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Are You Having A Laugh?
The immortal catch phrase of Ricky Gervais' anti-hero Andy Millman in the British sitcom Extras has relevance today for us as trainers. We've all heard of the benefits that laughing has to overall well-being, but humour, especially when it leads to laughter, has an important role to play in the training environment.
Humour and learning
Paul Clothier in his wonderful book The Complete Computer Trainer says that people learn better when they laugh. He cites the example of an American university which carried out an experiment in this area by coaching their professors to use humour in their lectures. Students from the humour group performed 15% better when tested than students from the non-humour group.
Humour offers a number of benefits to training. When people laugh and smile their body chemistry changes as feel-good endorphins are released. When people are relaxed they are in a more conducive state for learning.
Another important role for humour is to build rapport not only between the trainer and the learner but between learners themselves. A group that can laugh and smile together generally has dropped barriers associate with fear of failure or looking like a fool. They'll engage in various ways and learn through this engagement.
Learners that can laugh and smile with the trainer are less afraid to ask questions, to make comments, to answer questions, and generally engage in the training.
From a trainer's perspective humour also makes conducting a class or session much more enjoyable. Imagine how dour and boring a training session would be if no one smiled or laughed. Elliott Masie who made a fortune from instructing instructors claims that a healthy and successful trainer is one who laughs a lot. Trainer enjoyment is a key ingredient to avoiding trainer burnout.
We tend to associate humour with joke telling. But joke telling can be an absolute disaster in the training environment. Not everyone laughs at the same joke. Some jokes (probably most jokes) because of their content are going to be offensive. So as a general rule avoid telling jokes. The other problem with jokes is that they have a storyline and a punchline and unless you can really pull off a good joke then it will be an absolute flop.
One liners can work in the classroom. If you're confronted with perplexed faces when trying to explain a difficult concept pause a moment and say "Trust me, I'm a politician". You may not get a belly laugh but you'll certainly get a smile from most people. You can then regroup your thinking and try and explain that concept again. Depending upon what has happened in the news outside of the class you may also get free discussion and political comments for a while!
An interesting technique is to write a one liner on the board when the class is on break. When they arrive back they'll see the one liner on the board and (hopefully) have a bit of a chuckle. This is a great way to get back into the serious stuff. Your one liner can be about the content you are working on. For example when working with computers you could try "When I talk about computers, I make my motherboard". Or you could just be downright corny with things like:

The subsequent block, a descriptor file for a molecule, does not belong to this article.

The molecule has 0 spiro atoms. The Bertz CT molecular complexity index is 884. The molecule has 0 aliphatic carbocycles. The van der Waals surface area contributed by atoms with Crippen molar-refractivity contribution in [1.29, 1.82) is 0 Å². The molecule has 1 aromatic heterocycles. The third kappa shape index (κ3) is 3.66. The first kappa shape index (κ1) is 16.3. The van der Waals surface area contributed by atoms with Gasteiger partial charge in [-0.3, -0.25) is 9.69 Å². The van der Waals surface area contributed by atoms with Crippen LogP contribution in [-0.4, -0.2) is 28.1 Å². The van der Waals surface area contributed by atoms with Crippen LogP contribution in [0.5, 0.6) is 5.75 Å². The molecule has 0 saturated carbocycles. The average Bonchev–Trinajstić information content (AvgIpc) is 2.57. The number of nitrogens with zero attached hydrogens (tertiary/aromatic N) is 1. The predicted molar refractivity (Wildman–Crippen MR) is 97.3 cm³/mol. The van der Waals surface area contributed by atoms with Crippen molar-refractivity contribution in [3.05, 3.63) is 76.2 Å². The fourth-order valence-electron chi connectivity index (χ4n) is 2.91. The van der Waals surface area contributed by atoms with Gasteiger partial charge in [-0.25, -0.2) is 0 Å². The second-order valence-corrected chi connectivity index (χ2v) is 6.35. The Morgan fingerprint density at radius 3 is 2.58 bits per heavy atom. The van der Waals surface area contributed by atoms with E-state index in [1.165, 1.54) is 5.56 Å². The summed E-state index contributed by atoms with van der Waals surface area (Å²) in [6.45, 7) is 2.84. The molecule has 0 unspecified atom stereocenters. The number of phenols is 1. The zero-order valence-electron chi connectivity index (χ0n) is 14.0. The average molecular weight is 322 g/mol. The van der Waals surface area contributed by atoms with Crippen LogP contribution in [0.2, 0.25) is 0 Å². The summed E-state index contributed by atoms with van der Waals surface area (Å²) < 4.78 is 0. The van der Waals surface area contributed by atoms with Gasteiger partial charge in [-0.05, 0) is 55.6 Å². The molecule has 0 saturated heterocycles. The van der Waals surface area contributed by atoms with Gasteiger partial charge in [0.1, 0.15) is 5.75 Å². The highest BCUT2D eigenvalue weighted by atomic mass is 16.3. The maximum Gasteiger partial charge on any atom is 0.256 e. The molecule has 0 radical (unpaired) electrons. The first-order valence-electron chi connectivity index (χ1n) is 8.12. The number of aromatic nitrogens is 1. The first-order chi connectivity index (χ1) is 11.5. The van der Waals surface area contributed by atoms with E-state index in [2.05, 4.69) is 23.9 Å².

- "Santa's helpers are subordinate Clauses"
- "Ancient orators tended to Babylon"
- "Her bootlegging was illegal, but I loved her still"
- "Politicians and nappies need to be changed often... for the same reason"
At worst the learners will think you're a bit weird. Draw their attention to the one liner and say that you're just trying to make them smile a little.
Clothier points out that trainers that try to make an effort to be funny generally fail. His suggestion is to use natural humour. This is humour that is created from something that has happened in the class. It may come from something that someone has said or done. Clothier cites the example of a class he was observing where one woman looked at her screen and said "How do I get out of here?" – meaning the menu system she was lost in. Quick as a flash the trainer piped up with "there is the door. Follow the passage to reception". Everyone laughed, even the woman.
Clothier suggests that putting yourself in the position of the learners often helps to develop your humour. "I just love master documents... Not", said in a sardonic tone while conducting a Word class is a great way to add humour to defuse teaching something that may be tricky. Some self–effacing question such as "Am I sounding like a nerd?" will often solicit a laugh. As does, "don't worry, we'll have this finished by 11 tonight!"
What not to do
It goes without saying that there are some absolute no-nos when it comes to humour. Never use humour at the expense of a learner – never pick on a learner and attempt to poke fun at them. They'll hate you for it as will the rest of the learners.
Never make comments that can be construed as sexist, crude, religious, or culturally offensive.
Don't overdue humour. You don't want your training to become a comedy fest. Too much of being the wise-guy will only get you all of the wrong labels.
There are lots of resources available for humour in training. There is a wonderful book by Doni Tamblyn called Laugh and Learn: 95 Ways To Use Humour For More Effective Teaching and Training.
You'll also find a wealth of materials on The HUMOR Project website (www.humorproject.com). So let's just finish with some of their corny one liners (beginning with my favourite):
- "LET'S EAT GRANDMA. LET'S EAT, GRANDMA. Commas save lives."
- "Irony. The opposite of wrinkly."
- "'Tis better to have loved a short person than never to have loved a tall."
- "I've learned so much from my mistakes, I think I'll make a few more."
- "The first 50 years of marriage are the hardest."
I think by now you get the idea. Humour is a great stimulus to learning.